A delegation of student activists met with university professors at the Masoyein Monastery in Mandalay a day after the All-Burma Federation of Student Unions (ABFSU) led a public demonstration in the city denouncing the National Education Law.
At a press conference after Friday’s closed-door meeting, the students said they had engaged only in informal talks and did not discuss the controversial bill, which was passed on 30 September by President Thein Sein despite widespread objections from student and teaching bodies.
The bill provides for the creation of a National Education Commission, which civil society organisations such as the National Network for Education Reform believe will keep the education sector under tight government control.
On Thursday morning, students and activists marched through the streets of downtown Mandalay from Eaindawyar Pagoda to City Hall carrying placards and shouting slogans.
Several of the chants harkened back to student protests held during the colonial era, such as “Victory to the revolution!” and “Thabeik Thabeik Hmauk Hmauk” (Alms bowl, Alms bowls, turn them over!),a slogan that has been generally used to call for strikes in Burma ever since.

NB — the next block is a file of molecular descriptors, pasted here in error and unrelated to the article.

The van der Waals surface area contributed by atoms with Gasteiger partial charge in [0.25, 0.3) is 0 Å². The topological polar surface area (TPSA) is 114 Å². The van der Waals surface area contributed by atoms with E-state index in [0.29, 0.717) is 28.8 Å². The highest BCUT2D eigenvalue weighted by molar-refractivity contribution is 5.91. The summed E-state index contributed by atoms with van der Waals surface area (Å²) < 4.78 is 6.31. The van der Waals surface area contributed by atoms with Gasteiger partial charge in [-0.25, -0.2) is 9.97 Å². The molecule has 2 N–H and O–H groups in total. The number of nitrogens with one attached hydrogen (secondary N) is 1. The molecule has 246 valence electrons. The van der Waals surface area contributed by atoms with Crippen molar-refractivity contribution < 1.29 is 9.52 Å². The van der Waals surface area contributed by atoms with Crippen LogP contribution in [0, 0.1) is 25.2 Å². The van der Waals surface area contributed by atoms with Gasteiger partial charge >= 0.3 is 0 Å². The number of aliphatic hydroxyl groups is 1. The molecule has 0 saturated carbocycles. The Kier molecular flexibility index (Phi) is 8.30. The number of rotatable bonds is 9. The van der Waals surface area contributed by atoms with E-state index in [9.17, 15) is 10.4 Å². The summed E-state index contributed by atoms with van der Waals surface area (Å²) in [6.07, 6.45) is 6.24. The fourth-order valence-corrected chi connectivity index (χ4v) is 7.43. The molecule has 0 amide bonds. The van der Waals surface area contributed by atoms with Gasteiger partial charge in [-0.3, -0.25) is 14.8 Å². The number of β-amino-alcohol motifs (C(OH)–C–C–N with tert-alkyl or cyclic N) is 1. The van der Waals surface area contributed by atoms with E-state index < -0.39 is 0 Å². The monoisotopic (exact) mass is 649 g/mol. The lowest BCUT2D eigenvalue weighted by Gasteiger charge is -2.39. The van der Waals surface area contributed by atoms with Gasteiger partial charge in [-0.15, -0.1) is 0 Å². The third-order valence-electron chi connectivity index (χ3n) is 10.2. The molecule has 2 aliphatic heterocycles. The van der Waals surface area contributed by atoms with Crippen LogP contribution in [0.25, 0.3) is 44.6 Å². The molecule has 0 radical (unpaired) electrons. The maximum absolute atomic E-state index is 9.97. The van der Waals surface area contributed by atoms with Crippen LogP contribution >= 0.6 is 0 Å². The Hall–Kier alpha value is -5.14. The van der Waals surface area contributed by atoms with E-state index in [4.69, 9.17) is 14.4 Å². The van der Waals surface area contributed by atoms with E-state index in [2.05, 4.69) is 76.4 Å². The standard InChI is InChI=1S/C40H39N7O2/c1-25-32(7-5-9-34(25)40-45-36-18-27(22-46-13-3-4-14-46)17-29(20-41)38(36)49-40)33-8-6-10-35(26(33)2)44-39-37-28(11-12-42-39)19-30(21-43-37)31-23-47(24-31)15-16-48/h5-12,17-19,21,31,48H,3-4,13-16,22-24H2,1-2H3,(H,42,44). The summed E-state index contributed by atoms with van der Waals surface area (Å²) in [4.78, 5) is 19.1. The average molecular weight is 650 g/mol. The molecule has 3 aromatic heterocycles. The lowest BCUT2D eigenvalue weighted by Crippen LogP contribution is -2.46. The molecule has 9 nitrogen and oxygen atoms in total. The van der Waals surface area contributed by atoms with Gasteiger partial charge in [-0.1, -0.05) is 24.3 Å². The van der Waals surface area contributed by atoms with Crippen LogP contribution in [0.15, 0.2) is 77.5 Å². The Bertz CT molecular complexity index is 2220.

The ABFSU issued a 60-day deadline for the government to negotiate with the students and revise the bill, and vowed to step up protests if their demands are not met.
“Student unions have objected to the National Education Law ever since it was at the drafting stage,” said Swe Linn Tun, the ABFSU’s Mandalay district chair. “This law centralises control with the government, offers no guarantee for freedom of education, and does not include provisions to allow for the forming of student unions.”
The protest was joined by members of student unions and youth groups from the city of Taungoo in Pegu Division; Monywa and Kanbalu in Sagaing Region; Mandalay Division’s Kyaukse and Myingyan; and eastern Rangoon.
Similar protests took place in Monywa and Myingyan earlier this week.
Local police in Mandalay attempted to stop the protest on Thursday as students began marching out of Eaindawyar Pagoda on grounds that the organisers did not have official permission to stage a public protest under the Peaceful Assembly and Peaceful Procession Law.